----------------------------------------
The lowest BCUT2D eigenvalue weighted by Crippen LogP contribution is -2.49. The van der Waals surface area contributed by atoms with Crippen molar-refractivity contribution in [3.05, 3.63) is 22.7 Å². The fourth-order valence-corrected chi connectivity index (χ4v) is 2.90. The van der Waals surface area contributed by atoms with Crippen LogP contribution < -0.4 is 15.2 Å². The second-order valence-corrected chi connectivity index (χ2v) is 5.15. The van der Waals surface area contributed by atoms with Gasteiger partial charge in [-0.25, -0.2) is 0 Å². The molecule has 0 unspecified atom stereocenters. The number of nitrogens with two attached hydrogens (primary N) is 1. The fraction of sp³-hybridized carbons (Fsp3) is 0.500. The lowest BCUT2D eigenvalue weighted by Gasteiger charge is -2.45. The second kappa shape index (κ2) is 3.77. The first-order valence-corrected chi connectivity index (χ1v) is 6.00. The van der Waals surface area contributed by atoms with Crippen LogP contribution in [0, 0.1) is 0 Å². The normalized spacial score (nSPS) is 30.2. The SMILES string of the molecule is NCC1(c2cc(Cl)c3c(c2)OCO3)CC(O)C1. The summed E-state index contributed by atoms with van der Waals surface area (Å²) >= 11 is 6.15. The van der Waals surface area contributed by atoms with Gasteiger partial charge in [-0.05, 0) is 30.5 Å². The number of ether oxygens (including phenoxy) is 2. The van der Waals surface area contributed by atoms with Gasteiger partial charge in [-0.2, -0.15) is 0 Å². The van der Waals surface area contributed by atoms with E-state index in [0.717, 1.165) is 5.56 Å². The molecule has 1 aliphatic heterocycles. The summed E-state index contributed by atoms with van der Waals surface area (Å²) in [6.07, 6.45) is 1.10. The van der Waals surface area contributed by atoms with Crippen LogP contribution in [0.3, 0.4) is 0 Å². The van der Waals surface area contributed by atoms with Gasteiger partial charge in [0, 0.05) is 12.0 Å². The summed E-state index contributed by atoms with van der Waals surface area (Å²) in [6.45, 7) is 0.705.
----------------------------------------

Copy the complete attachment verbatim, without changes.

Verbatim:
The lowest BCUT2D eigenvalue weighted by Crippen LogP contribution is -2.49. The van der Waals surface area contributed by atoms with Crippen molar-refractivity contribution in [3.05, 3.63) is 22.7 Å². The fourth-order valence-corrected chi connectivity index (χ4v) is 2.90. The van der Waals surface area contributed by atoms with Crippen LogP contribution < -0.4 is 15.2 Å². The second-order valence-corrected chi connectivity index (χ2v) is 5.15. The van der Waals surface area contributed by atoms with Gasteiger partial charge in [-0.25, -0.2) is 0 Å². The molecule has 0 unspecified atom stereocenters. The number of nitrogens with two attached hydrogens (primary N) is 1. The fraction of sp³-hybridized carbons (Fsp3) is 0.500. The lowest BCUT2D eigenvalue weighted by Gasteiger charge is -2.45. The second kappa shape index (κ2) is 3.77. The first-order valence-corrected chi connectivity index (χ1v) is 6.00. The van der Waals surface area contributed by atoms with Crippen LogP contribution in [0, 0.1) is 0 Å². The normalized spacial score (nSPS) is 30.2. The SMILES string of the molecule is NCC1(c2cc(Cl)c3c(c2)OCO3)CC(O)C1. The summed E-state index contributed by atoms with van der Waals surface area (Å²) >= 11 is 6.15. The van der Waals surface area contributed by atoms with Gasteiger partial charge in [-0.05, 0) is 30.5 Å². The number of ether oxygens (including phenoxy) is 2. The van der Waals surface area contributed by atoms with Gasteiger partial charge in [-0.2, -0.15) is 0 Å². The van der Waals surface area contributed by atoms with E-state index in [0.717, 1.165) is 5.56 Å². The molecule has 1 aliphatic heterocycles. The summed E-state index contributed by atoms with van der Waals surface area (Å²) in [6.07, 6.45) is 1.10. The van der Waals surface area contributed by atoms with Crippen LogP contribution in [0.3, 0.4) is 0 Å². The van der Waals surface area contributed by atoms with Gasteiger partial charge in [0, 0.05) is 12.0 Å². The summed E-state index contributed by atoms with van der Waals surface area (Å²) in [6.45, 7) is 0.705.